The Florentine Benvenuto Cellini—contemporary of Michelangelo, Titian, Tintoretto, and Jacopo Sansovino—was a completely natural man of his time. Utterly unselfconscious and uncritical, he presents himself through his Autobiography in the context of the Italian Renaissance, totally involved in its art, its politics, its religion, and its culture. His was the life engagée, and his Autobiography reflects what Italian Renaissance life was really like.
Characteristically, Cellini’s temper and temperament were, by later standards, a mixture of extremes. He loved and he hated; he concentrated intensely and he wasted time. In his lifetime, he killed several men, yet he was at the same time tender, compassionate, and concerned about both men and women when he was convinced they were in need of succor. His love affairs were equally extravagant. He loved many women, produced at least six offspring out of wedlock (some of whom were legitimated), but married only once, from which union issued two legitimate children. He frequently offended powerful men in high positions, and, as a consequence, he spent some time in prison and at other times was banished or exiled from his home, wherever it happened to be. At still other times, he was richly rewarded. He was obsessed with vengeance and honor. He killed his brother’s murderer and took revenge for other outrages. He insisted on maintaining his honor, regardless of how onerous the circumstances might be. In fact, honor and revenge were the key concepts in his life and, in turn, keys to the Renaissance mind.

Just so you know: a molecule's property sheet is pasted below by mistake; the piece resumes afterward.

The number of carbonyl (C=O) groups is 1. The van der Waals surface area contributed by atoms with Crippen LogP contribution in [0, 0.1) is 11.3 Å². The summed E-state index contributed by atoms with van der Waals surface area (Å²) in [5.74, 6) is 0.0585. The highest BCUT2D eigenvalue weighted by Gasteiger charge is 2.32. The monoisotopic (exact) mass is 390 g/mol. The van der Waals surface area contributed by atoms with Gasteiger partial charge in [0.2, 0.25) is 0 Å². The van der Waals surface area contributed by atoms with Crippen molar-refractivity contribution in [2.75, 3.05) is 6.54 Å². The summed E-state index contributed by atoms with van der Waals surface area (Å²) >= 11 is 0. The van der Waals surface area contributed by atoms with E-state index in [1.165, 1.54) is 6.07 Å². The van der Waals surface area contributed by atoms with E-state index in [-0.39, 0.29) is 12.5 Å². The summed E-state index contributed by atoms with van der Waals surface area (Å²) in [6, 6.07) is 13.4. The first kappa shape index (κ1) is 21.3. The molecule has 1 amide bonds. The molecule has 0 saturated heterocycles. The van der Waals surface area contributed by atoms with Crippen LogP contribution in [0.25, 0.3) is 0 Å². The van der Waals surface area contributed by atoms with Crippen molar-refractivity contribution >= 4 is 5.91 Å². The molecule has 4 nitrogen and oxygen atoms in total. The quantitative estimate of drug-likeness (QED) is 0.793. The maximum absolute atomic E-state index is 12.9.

This Renaissance fusion of apparent contradictions also delineates the versatility of the period. As a man of letters, Cellini wrote his autobiography (most of it dictated to a scribe), valuable treatises on goldsmithery and sculpture, and other discourses on art. Some of his letters and his petitions survive. He also produced some poetry, which has been largely ignored. He wrote in the lusty Tuscan dialect, more vital than other conventional modes of communication. Cellini is best known, deservedly, as a goldsmith and a sculptor, but he was also an adept swordsman and a diligent soldier, and his engineering skills—particularly in the martial sphere—should not be underrated. This range of accomplishments was typical of cultured men of Cellini’s time.
Despite his talents, Cellini was dependent on patronage and relied for his livelihood on commissions for artistic works from wealthy patrons. Hence, among other works, he executed vases and other vessels and plates as well as a variety of medals and jewelry for popes and prelates, royalty and nobles; busts and statuary for...
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